"All our kids"—well, except for the ones who won't have a chance to build a life at all, thanks to Wendy Davis' ardent support of abortion . . .
As a loyal member of the Wendy Davis email list, I just received today's fundraising message from the campaign, touting the fact that First Lady Michelle Obama has cut a radio ad for Davis. The email highlights the portion of the ad in which Mrs. Obama says Davis supports education "because she wants to give all our kids a chance to build a better life for themselves and for their families."
Melissa Harris-Perry proudly portrays her MSNBC show as "Nerdland." But has it devolved from a cozy academic coffee klatsch for lefties into something else?
To discuss the issue of relations between police and black Americans, with the backdrop of Ferguson and a shooting this week in St. Louis, Harris-Perry had as a member of her panel Mychal Denzel Smith. On the one hand, Denzel Smith would appear, as a writer for The Nation, to fit the Nerdland bill. But a review of his Twitter feed reveals that two days ago Denzel Smith tweeted: 'F---.The.Police." And late last month he tweeted "I'm for prison abolition."
Whatever liberal leanings he might have, sometimes the political animal in Chuck Todd just can't contain itself. Take today's Morning Joe, where Todd absolutely annihilated Alison Lundergan Grimes, Dem candidate for senator from Kentucky, for her refusal to say whether she voted for Barack Obama for president.
Todd ripped Grimes as "ridiculous," then twice declared that she had "disqualified herself." Ouch! Even Mika Brzezinski was embarrassed by Grimes' cringe-worthy performance, as you'll see in the screengrab.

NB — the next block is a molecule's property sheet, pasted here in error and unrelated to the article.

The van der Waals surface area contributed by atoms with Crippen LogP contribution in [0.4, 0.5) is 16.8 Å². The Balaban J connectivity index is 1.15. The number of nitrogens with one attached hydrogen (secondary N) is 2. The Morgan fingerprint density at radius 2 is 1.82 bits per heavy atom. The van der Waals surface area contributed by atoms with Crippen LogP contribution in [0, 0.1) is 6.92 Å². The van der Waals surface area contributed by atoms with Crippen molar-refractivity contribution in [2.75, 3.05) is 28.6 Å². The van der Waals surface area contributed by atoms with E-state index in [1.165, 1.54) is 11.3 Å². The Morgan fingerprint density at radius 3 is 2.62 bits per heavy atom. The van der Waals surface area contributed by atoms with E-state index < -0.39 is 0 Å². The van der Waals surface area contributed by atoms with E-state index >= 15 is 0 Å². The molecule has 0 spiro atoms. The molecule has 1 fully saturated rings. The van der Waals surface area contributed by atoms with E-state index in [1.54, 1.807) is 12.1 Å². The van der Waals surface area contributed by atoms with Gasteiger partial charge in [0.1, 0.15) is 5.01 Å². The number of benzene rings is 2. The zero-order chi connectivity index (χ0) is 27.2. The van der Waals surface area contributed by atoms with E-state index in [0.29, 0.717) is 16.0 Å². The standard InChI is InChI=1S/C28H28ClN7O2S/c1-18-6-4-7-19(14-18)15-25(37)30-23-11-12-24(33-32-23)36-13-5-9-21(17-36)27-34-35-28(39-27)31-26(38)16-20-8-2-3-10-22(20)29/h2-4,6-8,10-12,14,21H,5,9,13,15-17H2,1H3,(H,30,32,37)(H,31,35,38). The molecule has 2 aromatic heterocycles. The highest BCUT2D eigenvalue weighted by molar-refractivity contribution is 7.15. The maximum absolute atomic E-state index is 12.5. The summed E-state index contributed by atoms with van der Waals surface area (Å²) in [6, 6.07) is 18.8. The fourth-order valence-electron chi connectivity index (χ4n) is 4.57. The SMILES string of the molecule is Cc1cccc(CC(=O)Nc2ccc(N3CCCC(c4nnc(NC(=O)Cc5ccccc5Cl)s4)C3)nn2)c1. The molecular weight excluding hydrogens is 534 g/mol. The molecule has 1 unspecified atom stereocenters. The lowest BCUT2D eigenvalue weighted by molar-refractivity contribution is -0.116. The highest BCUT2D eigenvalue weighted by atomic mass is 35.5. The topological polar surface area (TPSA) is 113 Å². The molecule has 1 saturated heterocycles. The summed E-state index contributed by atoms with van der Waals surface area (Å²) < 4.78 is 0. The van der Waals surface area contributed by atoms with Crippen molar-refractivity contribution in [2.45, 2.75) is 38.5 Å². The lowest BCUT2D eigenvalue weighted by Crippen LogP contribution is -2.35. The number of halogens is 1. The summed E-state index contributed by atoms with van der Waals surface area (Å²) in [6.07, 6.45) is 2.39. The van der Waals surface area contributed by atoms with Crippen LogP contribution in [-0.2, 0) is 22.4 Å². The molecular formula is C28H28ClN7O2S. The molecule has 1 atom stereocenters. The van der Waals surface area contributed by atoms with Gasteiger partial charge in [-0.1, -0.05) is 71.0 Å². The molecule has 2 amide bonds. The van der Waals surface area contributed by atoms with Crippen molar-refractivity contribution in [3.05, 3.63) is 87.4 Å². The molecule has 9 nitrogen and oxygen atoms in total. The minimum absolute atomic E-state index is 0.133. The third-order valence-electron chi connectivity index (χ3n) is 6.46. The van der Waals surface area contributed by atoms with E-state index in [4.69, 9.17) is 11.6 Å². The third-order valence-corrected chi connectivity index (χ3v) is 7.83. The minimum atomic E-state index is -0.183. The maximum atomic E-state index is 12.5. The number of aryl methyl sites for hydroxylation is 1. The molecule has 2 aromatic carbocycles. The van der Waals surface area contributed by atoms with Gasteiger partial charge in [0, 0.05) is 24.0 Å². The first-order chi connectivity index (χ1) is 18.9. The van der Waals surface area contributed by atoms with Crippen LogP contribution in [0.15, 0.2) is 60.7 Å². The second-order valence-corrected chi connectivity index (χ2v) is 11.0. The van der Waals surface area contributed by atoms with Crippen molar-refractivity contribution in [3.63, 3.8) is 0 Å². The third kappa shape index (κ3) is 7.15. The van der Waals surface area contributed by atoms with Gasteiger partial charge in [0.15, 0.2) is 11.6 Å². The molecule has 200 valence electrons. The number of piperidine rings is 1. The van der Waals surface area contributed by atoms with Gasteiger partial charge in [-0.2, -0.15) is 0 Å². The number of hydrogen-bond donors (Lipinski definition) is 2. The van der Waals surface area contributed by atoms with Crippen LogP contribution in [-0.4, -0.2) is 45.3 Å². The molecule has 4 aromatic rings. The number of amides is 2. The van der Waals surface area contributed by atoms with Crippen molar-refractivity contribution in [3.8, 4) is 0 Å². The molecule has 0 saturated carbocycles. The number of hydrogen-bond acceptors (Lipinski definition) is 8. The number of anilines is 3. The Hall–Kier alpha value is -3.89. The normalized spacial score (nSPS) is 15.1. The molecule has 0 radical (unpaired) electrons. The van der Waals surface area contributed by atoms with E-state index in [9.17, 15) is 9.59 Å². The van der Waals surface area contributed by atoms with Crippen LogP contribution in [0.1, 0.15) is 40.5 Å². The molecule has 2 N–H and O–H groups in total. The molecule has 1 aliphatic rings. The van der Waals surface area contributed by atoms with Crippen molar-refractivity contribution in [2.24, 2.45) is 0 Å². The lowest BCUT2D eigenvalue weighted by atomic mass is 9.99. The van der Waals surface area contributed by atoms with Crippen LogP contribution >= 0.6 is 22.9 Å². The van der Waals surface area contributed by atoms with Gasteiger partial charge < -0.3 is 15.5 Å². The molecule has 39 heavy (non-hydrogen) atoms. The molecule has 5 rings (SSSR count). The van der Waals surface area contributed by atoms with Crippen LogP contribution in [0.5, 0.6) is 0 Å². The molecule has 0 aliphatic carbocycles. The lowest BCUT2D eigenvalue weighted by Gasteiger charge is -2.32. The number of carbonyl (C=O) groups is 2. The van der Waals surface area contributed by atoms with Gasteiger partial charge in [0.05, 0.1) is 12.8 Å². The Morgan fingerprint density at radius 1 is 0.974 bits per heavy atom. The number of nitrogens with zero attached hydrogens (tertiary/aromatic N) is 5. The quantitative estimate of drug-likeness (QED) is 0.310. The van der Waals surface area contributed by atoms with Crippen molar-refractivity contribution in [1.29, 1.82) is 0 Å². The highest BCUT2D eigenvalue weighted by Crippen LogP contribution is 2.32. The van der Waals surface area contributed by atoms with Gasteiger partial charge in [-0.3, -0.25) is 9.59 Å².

Remember when dissent was patriotic? When people like Hillary Clinton screeched that "we have a right to disagree with any administration?" Forget about it. That's so, like, 2003. You know, when George W. Bush was President.
Things are different today. Now, criticizing a sitting president is wrong. Very wrong. Just ask Joe Scarborough, who on today's Morning Joe accused Leon Panetta of a "lack of character" for criticizing President Obama in his book and public appearances.
Elite Dems across America might be scuttling away from Barack Obama. But the president can count on at least one man to stand by him: MSNBC's Thomas Roberts. On today's Morning Joe, Roberts accused Leon Panetta of criticizing President Obama for base motives: "getting paid" off his book, and currying close ties with Hillary Clinton.
Roberts' lame attempt to undermine Panetta came after Joe Scarborough and Mark Halperin [citing Ron Fournier] said Panetta's criticism of Obama echoes what elite Dems from Washington to Hollywood are saying in private—but are afraid to express in public.
Early in today's Morning Joe, teasing Chris Matthews' upcoming appearance, Mika Brzezinski admonished "you two be nice now." They weren't. Yet again, the two MSNBC hosts came to verbal blows. The detonator wasn't political differences. Instead, the two MSNBC hosts squabbled over personal supremacy like a pair of eighth-grade boys in the schoolyard. Matthews was on a riff, offering a extended rundown of his predictions on the various Senate races.